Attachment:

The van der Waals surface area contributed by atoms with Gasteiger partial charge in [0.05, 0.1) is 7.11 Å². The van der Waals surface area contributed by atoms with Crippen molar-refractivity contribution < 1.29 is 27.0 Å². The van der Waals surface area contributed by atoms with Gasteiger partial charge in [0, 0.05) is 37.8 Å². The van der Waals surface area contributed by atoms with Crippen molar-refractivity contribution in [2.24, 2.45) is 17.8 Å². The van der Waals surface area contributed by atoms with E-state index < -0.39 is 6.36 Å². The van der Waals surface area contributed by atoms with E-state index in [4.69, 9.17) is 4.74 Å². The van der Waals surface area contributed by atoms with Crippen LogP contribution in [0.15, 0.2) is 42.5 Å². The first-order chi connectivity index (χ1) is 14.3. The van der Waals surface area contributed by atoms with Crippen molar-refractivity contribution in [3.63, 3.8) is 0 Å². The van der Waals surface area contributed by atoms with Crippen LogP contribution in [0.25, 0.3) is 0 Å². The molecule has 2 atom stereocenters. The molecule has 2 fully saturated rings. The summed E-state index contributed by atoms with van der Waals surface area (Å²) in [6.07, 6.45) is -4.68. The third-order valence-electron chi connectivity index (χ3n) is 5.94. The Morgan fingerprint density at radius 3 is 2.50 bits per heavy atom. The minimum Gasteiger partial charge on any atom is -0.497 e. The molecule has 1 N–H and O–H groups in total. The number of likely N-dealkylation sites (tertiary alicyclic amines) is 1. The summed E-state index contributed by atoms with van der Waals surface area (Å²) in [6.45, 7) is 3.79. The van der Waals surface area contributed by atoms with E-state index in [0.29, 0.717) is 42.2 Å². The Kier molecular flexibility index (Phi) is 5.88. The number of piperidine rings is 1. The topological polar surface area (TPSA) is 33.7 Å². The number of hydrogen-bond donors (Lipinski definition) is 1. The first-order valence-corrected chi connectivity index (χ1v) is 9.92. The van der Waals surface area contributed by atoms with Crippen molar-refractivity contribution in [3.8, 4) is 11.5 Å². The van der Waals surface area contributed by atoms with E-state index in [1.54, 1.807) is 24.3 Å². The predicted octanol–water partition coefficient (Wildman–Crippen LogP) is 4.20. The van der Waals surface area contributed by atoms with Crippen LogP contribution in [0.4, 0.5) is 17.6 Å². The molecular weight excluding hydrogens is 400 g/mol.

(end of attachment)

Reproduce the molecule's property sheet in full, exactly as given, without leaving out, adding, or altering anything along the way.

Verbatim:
The van der Waals surface area contributed by atoms with Gasteiger partial charge in [0.05, 0.1) is 7.11 Å². The van der Waals surface area contributed by atoms with Crippen molar-refractivity contribution < 1.29 is 27.0 Å². The van der Waals surface area contributed by atoms with Gasteiger partial charge in [0, 0.05) is 37.8 Å². The van der Waals surface area contributed by atoms with Crippen molar-refractivity contribution in [2.24, 2.45) is 17.8 Å². The van der Waals surface area contributed by atoms with E-state index < -0.39 is 6.36 Å². The van der Waals surface area contributed by atoms with E-state index in [4.69, 9.17) is 4.74 Å². The van der Waals surface area contributed by atoms with Crippen LogP contribution in [0.15, 0.2) is 42.5 Å². The first-order chi connectivity index (χ1) is 14.3. The van der Waals surface area contributed by atoms with Crippen molar-refractivity contribution in [3.63, 3.8) is 0 Å². The van der Waals surface area contributed by atoms with Crippen LogP contribution in [0.25, 0.3) is 0 Å². The molecule has 2 atom stereocenters. The molecule has 2 fully saturated rings. The summed E-state index contributed by atoms with van der Waals surface area (Å²) in [6.07, 6.45) is -4.68. The third-order valence-electron chi connectivity index (χ3n) is 5.94. The Morgan fingerprint density at radius 3 is 2.50 bits per heavy atom. The minimum Gasteiger partial charge on any atom is -0.497 e. The molecule has 1 N–H and O–H groups in total. The number of likely N-dealkylation sites (tertiary alicyclic amines) is 1. The summed E-state index contributed by atoms with van der Waals surface area (Å²) in [6.45, 7) is 3.79. The van der Waals surface area contributed by atoms with E-state index in [0.29, 0.717) is 42.2 Å². The Kier molecular flexibility index (Phi) is 5.88. The number of piperidine rings is 1. The topological polar surface area (TPSA) is 33.7 Å². The number of hydrogen-bond donors (Lipinski definition) is 1. The first-order valence-corrected chi connectivity index (χ1v) is 9.92. The van der Waals surface area contributed by atoms with Crippen molar-refractivity contribution in [3.8, 4) is 11.5 Å². The van der Waals surface area contributed by atoms with E-state index in [1.54, 1.807) is 24.3 Å². The predicted octanol–water partition coefficient (Wildman–Crippen LogP) is 4.20. The van der Waals surface area contributed by atoms with Crippen LogP contribution in [0.4, 0.5) is 17.6 Å². The molecular weight excluding hydrogens is 400 g/mol.